All science and engineering data will be archived over the expected lifetime of the observatory. The science data will be stored into the US-ELTP science archive and made accessible to users by sophisticated access and search tools, all compliant with International Virtual Observatory Alliance (IVOA) standards. The calibration files and some metadata will be immediately accessible to the public while the scientific data generated by the TMT instruments will be protected and accessible only to the program PI for 18 months, corresponding to the duration of the data proprietary period. After this, all science data will become public. It is planned that the data will be automatically transferred to the US-ELT science archive immediately after they have been generated at the Observatory. They will then be processed using the most recent calibration files associated with the instrument configuration used to collect the scientific frames.

The material presented at the OCDM review demonstrated that TMT has planned its operations with a high-level of details. TMT operations plans will continue being refined, considering the needs of all TMT partners. Nevertheless all OCDM reviewers were convinced that TMT will provide a highly efficient observatory to its worldwide community of science users.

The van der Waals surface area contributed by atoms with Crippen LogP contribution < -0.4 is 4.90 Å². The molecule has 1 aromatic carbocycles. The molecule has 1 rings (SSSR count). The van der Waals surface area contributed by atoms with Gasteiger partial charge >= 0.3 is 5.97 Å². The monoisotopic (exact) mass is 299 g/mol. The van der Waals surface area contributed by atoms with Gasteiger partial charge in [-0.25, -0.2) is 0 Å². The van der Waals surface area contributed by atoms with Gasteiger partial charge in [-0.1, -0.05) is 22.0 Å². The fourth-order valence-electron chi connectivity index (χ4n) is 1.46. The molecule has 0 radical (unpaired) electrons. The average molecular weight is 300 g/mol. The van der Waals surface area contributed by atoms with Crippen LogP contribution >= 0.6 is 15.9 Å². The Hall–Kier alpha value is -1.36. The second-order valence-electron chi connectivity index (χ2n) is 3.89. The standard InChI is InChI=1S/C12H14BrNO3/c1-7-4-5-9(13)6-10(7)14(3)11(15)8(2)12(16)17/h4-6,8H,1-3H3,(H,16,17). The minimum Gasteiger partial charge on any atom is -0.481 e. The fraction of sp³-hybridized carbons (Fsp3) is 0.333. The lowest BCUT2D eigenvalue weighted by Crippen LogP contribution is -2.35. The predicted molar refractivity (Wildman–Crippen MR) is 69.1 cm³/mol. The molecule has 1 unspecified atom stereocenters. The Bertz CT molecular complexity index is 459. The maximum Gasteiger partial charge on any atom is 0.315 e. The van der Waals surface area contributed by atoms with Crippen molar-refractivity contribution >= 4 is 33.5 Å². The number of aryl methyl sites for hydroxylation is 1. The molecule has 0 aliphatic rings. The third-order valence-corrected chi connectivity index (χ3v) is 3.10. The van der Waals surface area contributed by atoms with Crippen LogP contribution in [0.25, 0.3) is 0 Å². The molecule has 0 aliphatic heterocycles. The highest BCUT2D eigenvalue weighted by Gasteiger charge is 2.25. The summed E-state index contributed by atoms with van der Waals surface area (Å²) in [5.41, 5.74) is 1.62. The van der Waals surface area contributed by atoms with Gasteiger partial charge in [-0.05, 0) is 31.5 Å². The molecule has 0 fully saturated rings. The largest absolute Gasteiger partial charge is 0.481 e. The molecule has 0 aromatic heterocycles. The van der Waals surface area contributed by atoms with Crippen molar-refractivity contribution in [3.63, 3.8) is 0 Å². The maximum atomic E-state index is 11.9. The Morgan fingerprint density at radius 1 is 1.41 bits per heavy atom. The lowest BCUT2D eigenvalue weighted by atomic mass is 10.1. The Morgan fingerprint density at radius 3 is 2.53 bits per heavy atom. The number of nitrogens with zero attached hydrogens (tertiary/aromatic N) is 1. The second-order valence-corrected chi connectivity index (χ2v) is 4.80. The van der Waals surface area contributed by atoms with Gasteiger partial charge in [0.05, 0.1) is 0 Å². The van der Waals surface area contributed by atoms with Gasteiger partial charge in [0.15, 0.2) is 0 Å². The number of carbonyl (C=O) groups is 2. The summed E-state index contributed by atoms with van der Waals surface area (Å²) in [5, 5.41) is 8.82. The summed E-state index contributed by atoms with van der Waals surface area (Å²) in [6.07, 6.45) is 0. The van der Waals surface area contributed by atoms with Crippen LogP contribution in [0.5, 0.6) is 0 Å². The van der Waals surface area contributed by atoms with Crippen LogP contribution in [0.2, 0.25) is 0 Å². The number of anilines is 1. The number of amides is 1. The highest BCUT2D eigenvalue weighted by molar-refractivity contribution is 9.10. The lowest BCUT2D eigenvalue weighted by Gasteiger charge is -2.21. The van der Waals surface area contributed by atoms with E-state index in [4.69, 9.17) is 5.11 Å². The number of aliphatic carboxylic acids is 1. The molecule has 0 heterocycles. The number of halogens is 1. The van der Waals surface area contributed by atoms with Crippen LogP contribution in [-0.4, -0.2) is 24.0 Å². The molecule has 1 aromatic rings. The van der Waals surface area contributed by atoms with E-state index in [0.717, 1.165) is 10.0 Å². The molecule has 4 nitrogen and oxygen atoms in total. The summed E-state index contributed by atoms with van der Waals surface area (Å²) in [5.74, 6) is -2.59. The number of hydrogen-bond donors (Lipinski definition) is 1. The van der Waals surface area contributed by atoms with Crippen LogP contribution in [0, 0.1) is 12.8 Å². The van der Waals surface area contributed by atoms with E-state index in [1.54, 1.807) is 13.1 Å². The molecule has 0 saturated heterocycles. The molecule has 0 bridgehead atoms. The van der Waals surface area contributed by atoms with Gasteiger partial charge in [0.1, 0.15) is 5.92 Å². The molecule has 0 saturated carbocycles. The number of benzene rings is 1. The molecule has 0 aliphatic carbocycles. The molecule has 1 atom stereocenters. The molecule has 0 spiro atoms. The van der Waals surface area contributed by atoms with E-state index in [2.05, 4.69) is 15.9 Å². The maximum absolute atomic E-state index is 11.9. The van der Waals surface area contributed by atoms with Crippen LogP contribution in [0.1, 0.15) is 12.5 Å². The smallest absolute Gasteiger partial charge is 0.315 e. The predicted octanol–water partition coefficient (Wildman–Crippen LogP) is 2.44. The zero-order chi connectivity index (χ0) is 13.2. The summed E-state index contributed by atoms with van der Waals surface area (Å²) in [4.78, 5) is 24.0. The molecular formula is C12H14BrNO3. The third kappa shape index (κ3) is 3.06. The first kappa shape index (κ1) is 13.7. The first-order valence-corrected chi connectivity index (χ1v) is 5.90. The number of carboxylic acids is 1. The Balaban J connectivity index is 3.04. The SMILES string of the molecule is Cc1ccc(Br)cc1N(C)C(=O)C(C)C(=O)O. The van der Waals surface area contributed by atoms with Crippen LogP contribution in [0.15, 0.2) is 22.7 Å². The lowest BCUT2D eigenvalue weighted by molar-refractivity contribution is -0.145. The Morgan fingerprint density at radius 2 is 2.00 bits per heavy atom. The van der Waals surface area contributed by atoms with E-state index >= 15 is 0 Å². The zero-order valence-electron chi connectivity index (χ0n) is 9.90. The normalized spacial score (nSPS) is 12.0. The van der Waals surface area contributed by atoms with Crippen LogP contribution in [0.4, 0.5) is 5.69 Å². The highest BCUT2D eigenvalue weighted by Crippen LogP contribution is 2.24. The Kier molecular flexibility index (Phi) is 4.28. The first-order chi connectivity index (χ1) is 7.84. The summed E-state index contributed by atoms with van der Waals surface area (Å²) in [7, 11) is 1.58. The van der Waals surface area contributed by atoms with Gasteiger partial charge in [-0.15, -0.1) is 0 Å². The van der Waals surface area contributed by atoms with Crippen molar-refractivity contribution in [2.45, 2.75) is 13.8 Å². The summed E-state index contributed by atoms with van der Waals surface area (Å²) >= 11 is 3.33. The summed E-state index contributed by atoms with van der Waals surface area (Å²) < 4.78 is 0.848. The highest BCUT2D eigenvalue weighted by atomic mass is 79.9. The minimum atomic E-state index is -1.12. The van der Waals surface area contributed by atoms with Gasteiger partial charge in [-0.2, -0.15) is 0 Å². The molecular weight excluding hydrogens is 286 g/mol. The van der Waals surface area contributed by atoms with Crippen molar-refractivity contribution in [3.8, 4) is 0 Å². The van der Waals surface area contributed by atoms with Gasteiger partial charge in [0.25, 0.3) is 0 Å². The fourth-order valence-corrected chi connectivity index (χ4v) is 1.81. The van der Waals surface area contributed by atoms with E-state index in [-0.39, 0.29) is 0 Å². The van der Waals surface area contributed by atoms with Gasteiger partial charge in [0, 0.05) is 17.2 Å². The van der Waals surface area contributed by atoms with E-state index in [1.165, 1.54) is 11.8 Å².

Screenshot of the participants of TMT’s Observatory Operations, Commissioning and Data-Management Design review on June 06, 2021

Screenshot of the participants of TMT’s Observatory Operations, Commissioning and Data-Management Design review on June 06, 2021. The international review panel included experts in operations from NOIRLab, ESO, GMT, Keck, and Lowell Observatories. - Image credit: TMT International Observatory

[1] The combined apertures of TMT and GMT are comparable to that of the single European ELT (39m diameter), but for many scientific programs, access to two telescopes and a diverse instrument suite offers clear advantages. All-sky coverage enables observation of relatively rare phenomena, unique targets, and key survey fields in each hemisphere. Together, GMT and TMT will access the full celestial sphere, with roughly 50% sky overlap allowing their complementary instrument suites to be used for joint or even simultaneous investigation of many objects. In addition to separation in latitude, their different longitudes create valuable opportunities for time-domain research, especially for rapidly changing phenomena that benefit from high-cadence observations. Finally, two facilities will offer a greater variety of instrumentation than a single telescope, and more observing hours to support long term variability and large-scale programs.